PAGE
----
Local officials used precinct (kebele) “social courts” run by government-party appointees without legal training to detain farmers who voiced support for recognized opposition parties. Local and regional officials also subjected the rural population to intense levels of surveillance. Farmers who were deemed politically unreliable were denied fertilizer and other agricultural aids over which the government exercises monopoly control; they were also subject to imprisonment for debt or eviction from their farms (the government owns all land). In Amhara state, kebele officials played key roles in identifying known or presumed supporters of opposition parties and led federal police to these persons’ homes at night, where the police beat and sometimes arrested them.
Abuses by the Armed Forces
The government has taken no meaningful action to address widespread atrocities committed by Ethiopian military forces in Gambella state, bordering Sudan. A govern¬ment-sponsored commission of inquiry set up to investigate December 2003 violence in Gambella resulted in a whitewash. Although the scale of abuses in Gambella moderated in 2005-06, extrajudicial killings, rapes, beatings, and arbitrary arrests by armed forces personnel still occurred.
Reports of extrajudicial executions and torture also emerged from Somali state, but access to the region has been restricted by the military and by the ONLF insurgency, making these reports impossible to confirm.
Performance of the Judiciary
In high-profile cases, courts show little independence or concern for defendants’ procedural rights. The two-month recess in the treason trial in August-September 2006, coupled with frequent shorter adjournments, ensured the defendants’ prolonged detention. The trial judges put off addressing defense objections to evidence and ignored claims of serious mistreatment by prison authorities.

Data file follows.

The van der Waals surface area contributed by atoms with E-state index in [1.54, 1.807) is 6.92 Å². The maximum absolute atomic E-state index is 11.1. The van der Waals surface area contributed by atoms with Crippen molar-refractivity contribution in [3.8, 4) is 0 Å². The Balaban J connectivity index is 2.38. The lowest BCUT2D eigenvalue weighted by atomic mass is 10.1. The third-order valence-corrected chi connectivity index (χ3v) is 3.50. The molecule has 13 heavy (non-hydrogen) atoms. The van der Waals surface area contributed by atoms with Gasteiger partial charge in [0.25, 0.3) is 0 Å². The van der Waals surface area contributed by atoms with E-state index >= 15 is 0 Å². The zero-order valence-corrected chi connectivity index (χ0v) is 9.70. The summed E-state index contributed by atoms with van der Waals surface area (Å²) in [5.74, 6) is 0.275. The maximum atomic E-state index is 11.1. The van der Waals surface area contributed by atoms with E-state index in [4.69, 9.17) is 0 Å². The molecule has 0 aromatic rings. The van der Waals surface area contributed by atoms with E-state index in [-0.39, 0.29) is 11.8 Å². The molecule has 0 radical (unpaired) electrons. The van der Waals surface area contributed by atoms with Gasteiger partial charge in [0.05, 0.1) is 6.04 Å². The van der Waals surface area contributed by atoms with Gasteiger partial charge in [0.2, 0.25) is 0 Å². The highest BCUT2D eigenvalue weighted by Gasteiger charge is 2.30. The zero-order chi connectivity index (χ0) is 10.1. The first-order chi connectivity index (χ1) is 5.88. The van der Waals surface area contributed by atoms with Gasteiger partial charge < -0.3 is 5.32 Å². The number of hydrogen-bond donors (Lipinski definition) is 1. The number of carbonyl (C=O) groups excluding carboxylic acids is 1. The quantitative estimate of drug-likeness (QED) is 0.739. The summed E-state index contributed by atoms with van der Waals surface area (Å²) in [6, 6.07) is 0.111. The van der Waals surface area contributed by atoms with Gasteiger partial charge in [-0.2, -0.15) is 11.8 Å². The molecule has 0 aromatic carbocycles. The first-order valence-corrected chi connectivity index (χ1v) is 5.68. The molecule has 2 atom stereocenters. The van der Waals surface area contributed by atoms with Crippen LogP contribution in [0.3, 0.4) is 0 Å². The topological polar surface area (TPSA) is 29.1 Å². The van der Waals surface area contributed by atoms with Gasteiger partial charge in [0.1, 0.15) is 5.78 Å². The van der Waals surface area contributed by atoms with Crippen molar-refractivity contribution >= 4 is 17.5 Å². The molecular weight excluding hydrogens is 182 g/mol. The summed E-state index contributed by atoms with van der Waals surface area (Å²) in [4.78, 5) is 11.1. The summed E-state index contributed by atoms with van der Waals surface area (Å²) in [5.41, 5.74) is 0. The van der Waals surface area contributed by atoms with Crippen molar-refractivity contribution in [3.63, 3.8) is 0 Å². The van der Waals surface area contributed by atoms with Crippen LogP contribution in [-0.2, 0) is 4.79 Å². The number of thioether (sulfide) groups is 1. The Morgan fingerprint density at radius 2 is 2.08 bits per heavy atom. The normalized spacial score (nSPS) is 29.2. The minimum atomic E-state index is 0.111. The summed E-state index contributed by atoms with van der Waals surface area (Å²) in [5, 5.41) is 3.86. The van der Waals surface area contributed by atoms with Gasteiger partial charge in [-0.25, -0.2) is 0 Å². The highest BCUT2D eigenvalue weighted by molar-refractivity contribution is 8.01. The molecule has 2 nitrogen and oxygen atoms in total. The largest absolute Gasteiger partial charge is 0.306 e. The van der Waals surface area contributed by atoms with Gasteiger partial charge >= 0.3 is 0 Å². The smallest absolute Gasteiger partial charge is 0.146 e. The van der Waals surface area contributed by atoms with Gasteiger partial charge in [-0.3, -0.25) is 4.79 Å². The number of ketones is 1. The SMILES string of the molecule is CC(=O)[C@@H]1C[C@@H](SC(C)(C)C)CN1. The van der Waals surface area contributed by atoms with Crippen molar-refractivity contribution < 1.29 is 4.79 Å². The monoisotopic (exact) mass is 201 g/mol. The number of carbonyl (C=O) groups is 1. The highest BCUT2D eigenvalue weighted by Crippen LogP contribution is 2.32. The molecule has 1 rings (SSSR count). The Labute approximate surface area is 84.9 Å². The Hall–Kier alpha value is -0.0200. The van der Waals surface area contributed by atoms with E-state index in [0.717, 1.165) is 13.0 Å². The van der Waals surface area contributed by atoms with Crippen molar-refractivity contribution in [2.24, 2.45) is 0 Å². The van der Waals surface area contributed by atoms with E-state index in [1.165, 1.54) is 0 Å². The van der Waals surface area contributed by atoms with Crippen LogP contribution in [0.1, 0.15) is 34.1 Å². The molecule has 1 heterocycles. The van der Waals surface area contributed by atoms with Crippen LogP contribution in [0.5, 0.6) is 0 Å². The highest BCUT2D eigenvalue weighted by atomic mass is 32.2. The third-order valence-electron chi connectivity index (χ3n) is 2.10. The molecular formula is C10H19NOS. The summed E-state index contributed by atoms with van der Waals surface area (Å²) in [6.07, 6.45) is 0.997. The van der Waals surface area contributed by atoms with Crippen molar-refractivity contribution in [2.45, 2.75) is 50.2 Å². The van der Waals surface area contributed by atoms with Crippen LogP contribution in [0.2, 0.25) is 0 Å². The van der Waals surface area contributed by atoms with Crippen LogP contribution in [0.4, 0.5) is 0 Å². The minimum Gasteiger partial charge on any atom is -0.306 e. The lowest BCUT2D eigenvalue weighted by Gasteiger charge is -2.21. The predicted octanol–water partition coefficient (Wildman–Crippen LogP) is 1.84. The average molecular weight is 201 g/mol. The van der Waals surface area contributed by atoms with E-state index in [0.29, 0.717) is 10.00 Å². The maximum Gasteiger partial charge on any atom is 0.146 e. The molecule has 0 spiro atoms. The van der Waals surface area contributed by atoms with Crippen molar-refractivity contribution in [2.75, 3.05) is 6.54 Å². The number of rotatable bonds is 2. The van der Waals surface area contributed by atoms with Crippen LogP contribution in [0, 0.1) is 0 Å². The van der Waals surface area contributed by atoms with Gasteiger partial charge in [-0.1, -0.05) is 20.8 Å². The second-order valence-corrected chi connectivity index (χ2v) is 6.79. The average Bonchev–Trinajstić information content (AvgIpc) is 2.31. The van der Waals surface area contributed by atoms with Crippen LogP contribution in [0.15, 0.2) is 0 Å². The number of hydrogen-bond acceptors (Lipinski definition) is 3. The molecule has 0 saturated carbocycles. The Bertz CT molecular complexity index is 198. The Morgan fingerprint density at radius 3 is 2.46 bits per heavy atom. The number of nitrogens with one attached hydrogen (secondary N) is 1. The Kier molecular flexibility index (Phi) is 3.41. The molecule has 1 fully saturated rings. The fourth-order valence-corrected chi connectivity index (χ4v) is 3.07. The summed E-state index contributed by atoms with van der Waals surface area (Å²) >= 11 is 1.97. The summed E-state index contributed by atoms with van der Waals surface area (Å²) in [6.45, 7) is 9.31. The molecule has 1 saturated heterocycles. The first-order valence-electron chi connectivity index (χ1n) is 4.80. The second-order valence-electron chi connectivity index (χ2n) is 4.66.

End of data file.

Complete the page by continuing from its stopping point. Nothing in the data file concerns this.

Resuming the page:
Although criminal courts in Ethiopia have some independence with respect to less prominent cases, the judiciary often acts only after unreasonably long delays, sometimes because of the courts’ workloads, more often because of excessive judicial deference to bad faith prosecution requests for time to search for evidence of a crime.
Leaders of the traditional Oromo self-help organization Mecha Tulama, arrested in 2004 and accused of supporting the OLF and of organizing a grenade attack at Addis Ababa University, remained incarcerated as of late 2006, their trial yet to begin. Other Oromo detainees have been held for eight years without judicial resolution. Fourteen years after the overthrow of the former military government (the Derg), more than a thousand of its former officials still remain jailed awaiting trial.
Human Rights Defenders
Ethiopia has only one nationwide human rights organization, the Ethiopian Human Rights Council (EHRCO). Government officials routinely accuse the organization of working to advance an anti-government political agenda and its staff is subjected to harassment and intimidation. One investigator was charged in absentia in the treason trial. While EHRCO was not forced to close, it was far less active in 2006.
The Oromo-focused Human Rights League, having been allowed to register in 2005 shortly before the elections after years of litigation, remains inactive.
Key International Actors
International criticism of government repression, while robust, resulted in no significant actions. Ethiopia is considered an essential partner of the United States and its allies in their “war on terror,” all the more so after the Islamic Courts’ consolidation of power in Somalia. The United States expressed dismay about post-election repression, but Ethiopia remained the US’s biggest sub-Saharan-Africa aid beneficiary. In December 2005 the World Bank and the United Kingdom announced they would withhold direct budgetary support, but compensated in 2006 with even larger sums to local governments for health, water, rural development, and education programs. Those local governments are effectively controlled by the central government.
Two European Union diplomats were expelled from Ethiopia on October 20, 2006, after being caught attempting to cross into Kenya with two Ethiopian nationals. One of those detained with the EU diplomats was human rights lawyer Yalemzewd Bekele, who was working for the European Commission in Ethiopia. Bekele was arrested but subsequently released without charge.
For information on the international peacekeeping force, the United Nations Mission in Ethiopia and Eritrea (UNMEE), see the chapter on Eritrea.